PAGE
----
Manual Therapies

11.   There is consistent evidence from 4 RCTs that cervical spine manipulation alone or with advice and home exercises was not associated with greater pain or disability reduction in the short- or long-term in persons with subacute or chronic neck pain when compared with mobilization with or without traction, to strengthening exercises, or to instrumental manipulation. [77, 106, 110, 126, 137]

12.   There is consistent evidence from 4 RCTs that mobilization or exercise sessions alone or in combination with medication was positively associated with better pain and functional outcomes in the short-term (4–13 weeks) in people with subacute or chronic neck pain when compared to usual GP care, pain medications, or advice to stay active. [36, 48, 108, 109, 112, 120]

13.   There is evidence from 2 RCTs that manipulation or mobilization was not associated with better pain or disability outcomes (3–12 months) in people with subacute or chronic neck pain when compared with exercises alone or to exercise combined with massage or passive modalities. [36, 79, 108, 109, 130–134]


      Physical Modalities

14.   There is consistent evidence from 6 RCTs that passive modalities alone or in combination with other passive treatments or medication were not associated with clinically better pain and functional outcomes in the short- or long-term in people with subacute or chronic neck pain when compared with mobilization, to other modalities, to GP care, or to sham interventions. [79, 107, 115, 116, 120, 126, 130–134, 138]

15.   There is evidence from one randomized, placebo-controlled crossover study that percutaneous neuromodulation therapy was associated with greater immediate post-treatment decreases in pain and improved sleep and with more physical activity after 3 weeks in cervical disc disease patients experiencing chronic pain. [139]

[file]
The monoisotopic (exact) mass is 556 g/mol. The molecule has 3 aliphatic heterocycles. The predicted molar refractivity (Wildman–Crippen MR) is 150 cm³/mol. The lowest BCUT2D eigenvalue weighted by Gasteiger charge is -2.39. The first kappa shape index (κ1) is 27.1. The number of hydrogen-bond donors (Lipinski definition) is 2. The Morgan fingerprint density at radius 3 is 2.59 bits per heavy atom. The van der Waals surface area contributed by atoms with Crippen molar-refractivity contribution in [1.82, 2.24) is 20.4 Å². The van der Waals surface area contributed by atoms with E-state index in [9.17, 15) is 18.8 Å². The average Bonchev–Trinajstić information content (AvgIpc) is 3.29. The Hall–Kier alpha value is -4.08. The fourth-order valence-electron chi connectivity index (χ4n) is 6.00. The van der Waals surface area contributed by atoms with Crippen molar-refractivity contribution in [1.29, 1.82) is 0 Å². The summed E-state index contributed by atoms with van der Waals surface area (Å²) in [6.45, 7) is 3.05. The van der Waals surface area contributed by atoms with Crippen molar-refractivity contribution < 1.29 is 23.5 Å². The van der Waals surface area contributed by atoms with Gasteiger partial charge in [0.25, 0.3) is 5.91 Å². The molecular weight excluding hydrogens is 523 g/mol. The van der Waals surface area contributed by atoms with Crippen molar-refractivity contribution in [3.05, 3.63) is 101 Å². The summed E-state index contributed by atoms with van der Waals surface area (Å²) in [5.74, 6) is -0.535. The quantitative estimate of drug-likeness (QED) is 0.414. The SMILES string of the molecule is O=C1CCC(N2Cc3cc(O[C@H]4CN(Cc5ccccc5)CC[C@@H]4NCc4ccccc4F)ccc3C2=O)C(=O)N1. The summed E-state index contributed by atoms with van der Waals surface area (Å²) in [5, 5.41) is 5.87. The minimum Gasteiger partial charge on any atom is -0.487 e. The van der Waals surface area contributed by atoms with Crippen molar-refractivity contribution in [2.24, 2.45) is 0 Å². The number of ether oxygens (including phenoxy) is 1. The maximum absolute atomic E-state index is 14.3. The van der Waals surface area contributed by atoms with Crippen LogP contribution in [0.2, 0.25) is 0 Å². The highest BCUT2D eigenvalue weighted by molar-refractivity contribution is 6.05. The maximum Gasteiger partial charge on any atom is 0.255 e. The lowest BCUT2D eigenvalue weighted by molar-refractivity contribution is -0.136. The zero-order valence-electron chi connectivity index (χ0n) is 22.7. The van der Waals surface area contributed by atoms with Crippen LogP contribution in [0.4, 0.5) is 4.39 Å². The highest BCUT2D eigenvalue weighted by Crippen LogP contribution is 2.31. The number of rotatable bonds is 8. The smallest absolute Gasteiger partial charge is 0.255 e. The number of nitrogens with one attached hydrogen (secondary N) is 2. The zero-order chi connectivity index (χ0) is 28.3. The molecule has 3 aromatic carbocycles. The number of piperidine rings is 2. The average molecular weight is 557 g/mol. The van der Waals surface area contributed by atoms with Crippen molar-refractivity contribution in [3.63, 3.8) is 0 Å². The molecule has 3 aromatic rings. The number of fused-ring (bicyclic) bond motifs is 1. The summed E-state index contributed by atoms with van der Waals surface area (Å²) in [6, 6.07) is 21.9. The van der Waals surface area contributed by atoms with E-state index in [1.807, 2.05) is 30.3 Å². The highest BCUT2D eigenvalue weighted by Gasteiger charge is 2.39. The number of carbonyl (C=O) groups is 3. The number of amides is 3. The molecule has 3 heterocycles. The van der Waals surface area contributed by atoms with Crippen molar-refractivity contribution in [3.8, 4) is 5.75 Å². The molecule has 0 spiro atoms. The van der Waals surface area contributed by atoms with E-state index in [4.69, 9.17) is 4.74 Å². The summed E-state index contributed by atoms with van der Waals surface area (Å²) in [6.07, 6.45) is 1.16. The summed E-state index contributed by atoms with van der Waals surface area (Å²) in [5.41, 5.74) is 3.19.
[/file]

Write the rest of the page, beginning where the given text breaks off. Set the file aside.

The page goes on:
Acupuncture

16.   There is inconsistent evidence from 3 RCTs and a double-blind crossover trial that acupuncture was associated with better short- and long-term clinical outcomes in people with subacute or chronic neck pain when compared with sham acupuncture. [44, 45, 129, 141, 142]

17.   There is evidence from one RCT that acupuncture was associated with better short-term (4–16 weeks) pain outcomes in patients with subacute or chronic neck pain when compared with massage. [129]

18.   There is evidence from one RCT that acupuncture was not associated with better short-term (6–26 weeks) pain and disability outcomes in patients with subacute or chronic neck pain when compared with mobilization and traction. [125]


      Laser Therapy and Magnetic Therapy

19.   There is consistent evidence from 4 double-blind placebo-controlled RCTs that LLLT was associated with improvements in pain and function in the short-term (10 days to 12 weeks) in persons with subacute or chronic neck or shoulder pain. [145–148]

20.   There is evidence from one RCT that magnetic stimulation was associated with better pain and disability outcomes in the short-term (4–13 weeks) in patients with myofascial pain syndrome when compared with placebo or TENS. [138]


      Combined Approaches

21.   There is inconsistent evidence from 5 RCTs and a cohort study that multimodal interventions (including combinations of exercises, manual therapies, and education) were positively associated with reduced sick leave or better pain and disability outcomes in the short- or long-term in people with subacute or chronic neck or cervicobrachial pain when compared to usual or GP care, surgery, cervical collar, or advice to stay active. [37, 42, 49, 52, 79, 104, 107, 130–134]


      Workplace or Employee Interventions

22.   There is evidence from one cohort study that multiple ergonomic interventions were not associated with reduced neck pain intensity or frequency over a 2 to 6-year period in video display unit users. [6, 7]

23.   There is evidence from one RCT that computer software-stimulated work breaks, which included rest or exercises, was associated with perceived recovery and productivity, but not associated with pain reduction or sick leave over an 8-week period in computer users with neck, shoulder or upper extremity symptoms. [15]

24.   There is consistent evidence from 2 RCTs and a cohort study42 that active neck exercise programs alone or in combination with education, relaxation, and behavioral support were not associated with better 1-year pain and disability outcomes or reduced sick leave in employees with subacute, chronic, or recurrent neck pain when compared with advice and information, ordinary activity, relaxation training, or to physiotherapy and medications. [42, 49, 51]

25.   There is evidence from one RCT that endurance or strength training in combination with dynamic exercises involving upper and lower extremities was associated with better 1-year pain and disability outcomes in female office workers with chronic or recurrent neck pain when compared with advice to perform exercises. [117]